Who is thinking about our souls? Who is investing the time and thought to foster a religious life that is deep and strong, that can withstand popular pressures and market demands? Who is reminding us that when it comes to the human spirit, instant gratification is not the path to long- term growth and development?
Angel for Shabbat
If people come to think that the religious establishment is corrupt and is susceptible to undue external influence, then the foundations of religious life are seriously eroded. If religious leaders sell out their independence in the desire to curry favor with this or that religious "in-group"--then Judaism and the Jewish people suffer the consequences.
We all may have good intentions; but we also have the uncanny ability to come up with rationalizations why we cannot fulfill these good intentions. We find excuses justifying why we can't attend minyan, or can't contribute more to charity, or can't spend time learning Torah, or can't find more time to spend with our families, or can't invite guests to our homes etc.
The "tam" accepts Jewish belief and ritual, but his/her question isn't about what to do--but about why. The "tam" wants to understand how the laws and customs increase one's closeness to God, how they enhance spirituality. The "tam" is saying: yes, I'll do what the religion requires, but I need something more. I need to know the inner spirit of what the religion demands of me.
By Rabbi Marc D. Angel
Q. What is the text of an Emergency Alert sent out by a Jewish Organization?
A. Start worrying! Details to follow.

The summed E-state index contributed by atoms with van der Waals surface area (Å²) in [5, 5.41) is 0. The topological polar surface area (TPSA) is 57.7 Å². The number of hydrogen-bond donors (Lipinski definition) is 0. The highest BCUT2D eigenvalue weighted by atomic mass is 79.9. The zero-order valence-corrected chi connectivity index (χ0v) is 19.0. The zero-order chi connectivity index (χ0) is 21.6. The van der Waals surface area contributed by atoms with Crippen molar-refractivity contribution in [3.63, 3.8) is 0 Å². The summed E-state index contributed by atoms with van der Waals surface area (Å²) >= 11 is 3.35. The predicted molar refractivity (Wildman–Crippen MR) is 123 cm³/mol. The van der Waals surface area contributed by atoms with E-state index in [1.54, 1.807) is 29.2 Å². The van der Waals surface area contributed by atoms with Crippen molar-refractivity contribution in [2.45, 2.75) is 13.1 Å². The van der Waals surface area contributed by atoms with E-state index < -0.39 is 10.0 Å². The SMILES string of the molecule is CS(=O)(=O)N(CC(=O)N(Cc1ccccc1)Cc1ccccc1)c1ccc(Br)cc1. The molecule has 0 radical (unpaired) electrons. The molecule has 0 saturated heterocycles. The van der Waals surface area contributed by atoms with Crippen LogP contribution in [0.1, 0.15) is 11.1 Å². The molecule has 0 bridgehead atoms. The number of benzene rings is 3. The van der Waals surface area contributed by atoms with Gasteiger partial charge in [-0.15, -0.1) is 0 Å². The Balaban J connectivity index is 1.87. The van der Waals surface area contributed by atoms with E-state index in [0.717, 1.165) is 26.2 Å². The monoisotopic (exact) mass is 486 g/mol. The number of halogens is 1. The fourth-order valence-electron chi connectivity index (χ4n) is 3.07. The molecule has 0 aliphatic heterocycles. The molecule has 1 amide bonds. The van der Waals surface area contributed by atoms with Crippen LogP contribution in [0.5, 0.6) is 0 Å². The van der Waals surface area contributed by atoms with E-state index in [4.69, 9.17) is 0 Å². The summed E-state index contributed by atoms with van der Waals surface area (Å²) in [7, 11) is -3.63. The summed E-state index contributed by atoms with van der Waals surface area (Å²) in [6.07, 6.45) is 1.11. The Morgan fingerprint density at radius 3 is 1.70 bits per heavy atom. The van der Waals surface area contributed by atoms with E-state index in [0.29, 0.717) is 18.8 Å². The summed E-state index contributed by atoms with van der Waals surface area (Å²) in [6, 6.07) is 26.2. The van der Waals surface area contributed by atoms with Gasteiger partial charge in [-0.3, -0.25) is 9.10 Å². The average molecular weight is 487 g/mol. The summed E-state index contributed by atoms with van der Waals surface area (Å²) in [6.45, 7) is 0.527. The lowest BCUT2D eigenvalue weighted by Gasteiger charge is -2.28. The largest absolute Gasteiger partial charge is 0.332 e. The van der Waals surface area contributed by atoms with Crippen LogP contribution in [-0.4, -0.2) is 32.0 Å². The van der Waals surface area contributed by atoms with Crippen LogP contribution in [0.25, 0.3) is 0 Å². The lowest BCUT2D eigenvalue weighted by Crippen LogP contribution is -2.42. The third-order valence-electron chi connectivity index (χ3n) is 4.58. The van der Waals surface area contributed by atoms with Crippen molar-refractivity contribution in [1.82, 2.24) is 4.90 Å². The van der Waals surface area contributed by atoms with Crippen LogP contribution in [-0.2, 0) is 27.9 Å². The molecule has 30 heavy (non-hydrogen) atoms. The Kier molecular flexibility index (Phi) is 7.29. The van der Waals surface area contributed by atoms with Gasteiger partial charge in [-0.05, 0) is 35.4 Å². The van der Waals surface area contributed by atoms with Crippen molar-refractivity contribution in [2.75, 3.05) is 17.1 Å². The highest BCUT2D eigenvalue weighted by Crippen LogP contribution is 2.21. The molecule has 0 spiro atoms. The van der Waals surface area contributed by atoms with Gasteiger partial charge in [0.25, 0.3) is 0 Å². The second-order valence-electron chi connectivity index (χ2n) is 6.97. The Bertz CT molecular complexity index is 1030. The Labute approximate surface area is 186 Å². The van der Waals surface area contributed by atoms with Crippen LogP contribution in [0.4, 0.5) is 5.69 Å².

This joke reflects an ongoing reality of Jewish life. There always seems to be something to worry about, some crisis that is about to erupt, some threat to our survival. Even when we don’t yet know the details, we are called upon to get into the worrying mode.
Whatever kind of work we do, we can see it as a job, or a career--or a calling. A shift in vision, a shift in attitude--and we can become different and better and happier people.
This is a time of renewal, a time of re-assessment of where we've been, where we are, and where we are going. While this is a time for personal reflection and re-commitment to Torah and halakha, it is also a time to pray for and reach out to those who have drifted away and have become spiritually complacent.
Scholars have found that many people have optimistic and energizing starts…but they often cannot follow through on their good intentions. Daily prayer each morning can help us start strong…and stay strong.
Angel For Shabbat, Parashat Vayikra
by Rabbi Marc D. Angel
A popular Judeo-Spanish proverb teaches: Aze bueno y echalo a la mar. Do a good deed, and cast it into the ocean. The idea is: do what is right and don’t expect any thanks or reward. The motivation for doing good…is the doing good itself, not the anticipation of gratitude or benefit.
The destruction of the Temples in antiquity were a serious blow to the Jewish People. But the Jewish religious genius has taught us to overcome tragedies, to remember them, but to dream of better days yet to come. In this spirit, I am offering an interpretation of the first Mishna of the Talmud.